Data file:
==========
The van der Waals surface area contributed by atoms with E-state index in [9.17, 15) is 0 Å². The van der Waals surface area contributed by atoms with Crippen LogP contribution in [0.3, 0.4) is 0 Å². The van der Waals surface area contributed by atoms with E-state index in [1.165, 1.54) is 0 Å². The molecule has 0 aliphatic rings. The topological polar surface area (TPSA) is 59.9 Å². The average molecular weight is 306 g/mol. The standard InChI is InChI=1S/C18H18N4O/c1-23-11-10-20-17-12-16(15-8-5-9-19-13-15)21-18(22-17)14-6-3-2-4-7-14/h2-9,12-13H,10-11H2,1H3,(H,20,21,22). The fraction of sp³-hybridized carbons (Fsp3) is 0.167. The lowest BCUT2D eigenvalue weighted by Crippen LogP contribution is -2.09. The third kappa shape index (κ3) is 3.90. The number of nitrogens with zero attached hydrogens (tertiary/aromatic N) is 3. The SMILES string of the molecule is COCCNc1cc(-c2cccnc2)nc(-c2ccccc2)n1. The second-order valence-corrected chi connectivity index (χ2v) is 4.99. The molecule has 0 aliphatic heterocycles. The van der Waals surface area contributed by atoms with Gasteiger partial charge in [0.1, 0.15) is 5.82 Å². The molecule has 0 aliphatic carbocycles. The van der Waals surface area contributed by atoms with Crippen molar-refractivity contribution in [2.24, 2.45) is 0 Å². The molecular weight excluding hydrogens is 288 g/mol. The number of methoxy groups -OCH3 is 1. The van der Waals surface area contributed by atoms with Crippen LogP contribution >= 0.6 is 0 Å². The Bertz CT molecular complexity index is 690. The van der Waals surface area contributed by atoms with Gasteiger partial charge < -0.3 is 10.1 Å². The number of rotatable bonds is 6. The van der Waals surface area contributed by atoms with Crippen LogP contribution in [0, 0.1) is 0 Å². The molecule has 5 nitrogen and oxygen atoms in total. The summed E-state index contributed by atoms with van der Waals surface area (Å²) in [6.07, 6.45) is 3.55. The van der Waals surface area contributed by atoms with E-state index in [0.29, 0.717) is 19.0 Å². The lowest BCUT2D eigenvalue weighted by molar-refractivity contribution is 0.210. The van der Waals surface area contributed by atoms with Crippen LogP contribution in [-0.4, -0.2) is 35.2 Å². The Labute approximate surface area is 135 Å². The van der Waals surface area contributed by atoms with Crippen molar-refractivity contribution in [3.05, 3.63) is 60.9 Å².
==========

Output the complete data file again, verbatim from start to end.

The van der Waals surface area contributed by atoms with E-state index in [9.17, 15) is 0 Å². The van der Waals surface area contributed by atoms with Crippen LogP contribution in [0.3, 0.4) is 0 Å². The van der Waals surface area contributed by atoms with E-state index in [1.165, 1.54) is 0 Å². The molecule has 0 aliphatic rings. The topological polar surface area (TPSA) is 59.9 Å². The average molecular weight is 306 g/mol. The standard InChI is InChI=1S/C18H18N4O/c1-23-11-10-20-17-12-16(15-8-5-9-19-13-15)21-18(22-17)14-6-3-2-4-7-14/h2-9,12-13H,10-11H2,1H3,(H,20,21,22). The fraction of sp³-hybridized carbons (Fsp3) is 0.167. The lowest BCUT2D eigenvalue weighted by Crippen LogP contribution is -2.09. The third kappa shape index (κ3) is 3.90. The number of nitrogens with zero attached hydrogens (tertiary/aromatic N) is 3. The SMILES string of the molecule is COCCNc1cc(-c2cccnc2)nc(-c2ccccc2)n1. The second-order valence-corrected chi connectivity index (χ2v) is 4.99. The molecule has 0 aliphatic heterocycles. The van der Waals surface area contributed by atoms with Gasteiger partial charge in [0.1, 0.15) is 5.82 Å². The molecule has 0 aliphatic carbocycles. The van der Waals surface area contributed by atoms with Crippen molar-refractivity contribution in [2.24, 2.45) is 0 Å². The molecular weight excluding hydrogens is 288 g/mol. The number of methoxy groups -OCH3 is 1. The van der Waals surface area contributed by atoms with Crippen LogP contribution >= 0.6 is 0 Å². The Bertz CT molecular complexity index is 690. The van der Waals surface area contributed by atoms with Gasteiger partial charge < -0.3 is 10.1 Å². The number of rotatable bonds is 6. The van der Waals surface area contributed by atoms with Crippen LogP contribution in [0, 0.1) is 0 Å². The molecule has 5 nitrogen and oxygen atoms in total. The summed E-state index contributed by atoms with van der Waals surface area (Å²) in [6.07, 6.45) is 3.55. The van der Waals surface area contributed by atoms with E-state index in [0.29, 0.717) is 19.0 Å². The lowest BCUT2D eigenvalue weighted by molar-refractivity contribution is 0.210. The van der Waals surface area contributed by atoms with Crippen LogP contribution in [-0.4, -0.2) is 35.2 Å². The Labute approximate surface area is 135 Å². The van der Waals surface area contributed by atoms with Crippen molar-refractivity contribution in [3.05, 3.63) is 60.9 Å².